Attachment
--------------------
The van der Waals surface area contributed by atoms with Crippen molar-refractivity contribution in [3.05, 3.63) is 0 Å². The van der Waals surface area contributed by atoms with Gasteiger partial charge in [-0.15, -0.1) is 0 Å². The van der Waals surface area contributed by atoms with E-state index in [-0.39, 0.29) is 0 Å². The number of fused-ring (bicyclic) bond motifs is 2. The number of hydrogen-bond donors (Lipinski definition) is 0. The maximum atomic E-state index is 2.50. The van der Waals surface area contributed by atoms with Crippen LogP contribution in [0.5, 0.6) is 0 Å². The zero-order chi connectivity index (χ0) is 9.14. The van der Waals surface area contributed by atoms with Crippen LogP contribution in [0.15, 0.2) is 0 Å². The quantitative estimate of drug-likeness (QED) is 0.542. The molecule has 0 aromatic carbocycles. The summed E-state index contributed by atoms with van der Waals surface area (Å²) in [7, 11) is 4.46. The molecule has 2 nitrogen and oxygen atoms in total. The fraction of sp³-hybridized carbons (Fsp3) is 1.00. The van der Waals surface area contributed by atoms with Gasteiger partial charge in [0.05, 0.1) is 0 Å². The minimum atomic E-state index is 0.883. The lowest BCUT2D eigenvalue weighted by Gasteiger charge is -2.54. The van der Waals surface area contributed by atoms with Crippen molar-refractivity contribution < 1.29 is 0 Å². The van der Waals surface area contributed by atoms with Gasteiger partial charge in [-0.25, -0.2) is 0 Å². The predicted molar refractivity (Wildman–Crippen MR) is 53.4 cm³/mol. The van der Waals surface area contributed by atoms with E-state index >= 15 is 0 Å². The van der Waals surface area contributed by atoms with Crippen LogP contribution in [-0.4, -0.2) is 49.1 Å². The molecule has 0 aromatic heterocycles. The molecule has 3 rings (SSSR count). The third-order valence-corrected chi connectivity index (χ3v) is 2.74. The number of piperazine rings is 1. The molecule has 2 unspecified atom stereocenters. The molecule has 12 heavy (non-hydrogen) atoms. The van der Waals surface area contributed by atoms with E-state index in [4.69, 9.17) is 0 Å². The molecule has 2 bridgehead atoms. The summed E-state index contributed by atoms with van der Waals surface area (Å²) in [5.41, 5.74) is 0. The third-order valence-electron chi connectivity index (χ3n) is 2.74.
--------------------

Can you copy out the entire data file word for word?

The van der Waals surface area contributed by atoms with Crippen molar-refractivity contribution in [3.05, 3.63) is 0 Å². The van der Waals surface area contributed by atoms with Gasteiger partial charge in [-0.15, -0.1) is 0 Å². The van der Waals surface area contributed by atoms with E-state index in [-0.39, 0.29) is 0 Å². The number of fused-ring (bicyclic) bond motifs is 2. The number of hydrogen-bond donors (Lipinski definition) is 0. The maximum atomic E-state index is 2.50. The van der Waals surface area contributed by atoms with Crippen LogP contribution in [0.5, 0.6) is 0 Å². The zero-order chi connectivity index (χ0) is 9.14. The van der Waals surface area contributed by atoms with Crippen LogP contribution in [0.15, 0.2) is 0 Å². The quantitative estimate of drug-likeness (QED) is 0.542. The molecule has 0 aromatic carbocycles. The summed E-state index contributed by atoms with van der Waals surface area (Å²) in [7, 11) is 4.46. The molecule has 2 nitrogen and oxygen atoms in total. The fraction of sp³-hybridized carbons (Fsp3) is 1.00. The van der Waals surface area contributed by atoms with Gasteiger partial charge in [0.05, 0.1) is 0 Å². The minimum atomic E-state index is 0.883. The lowest BCUT2D eigenvalue weighted by Gasteiger charge is -2.54. The van der Waals surface area contributed by atoms with Crippen molar-refractivity contribution < 1.29 is 0 Å². The van der Waals surface area contributed by atoms with Gasteiger partial charge in [-0.25, -0.2) is 0 Å². The predicted molar refractivity (Wildman–Crippen MR) is 53.4 cm³/mol. The van der Waals surface area contributed by atoms with E-state index >= 15 is 0 Å². The van der Waals surface area contributed by atoms with Crippen LogP contribution in [-0.4, -0.2) is 49.1 Å². The molecule has 0 aromatic heterocycles. The molecule has 3 rings (SSSR count). The third-order valence-corrected chi connectivity index (χ3v) is 2.74. The number of piperazine rings is 1. The molecule has 2 unspecified atom stereocenters. The molecule has 12 heavy (non-hydrogen) atoms. The van der Waals surface area contributed by atoms with E-state index in [4.69, 9.17) is 0 Å². The molecule has 2 bridgehead atoms. The summed E-state index contributed by atoms with van der Waals surface area (Å²) in [5.41, 5.74) is 0. The third-order valence-electron chi connectivity index (χ3n) is 2.74.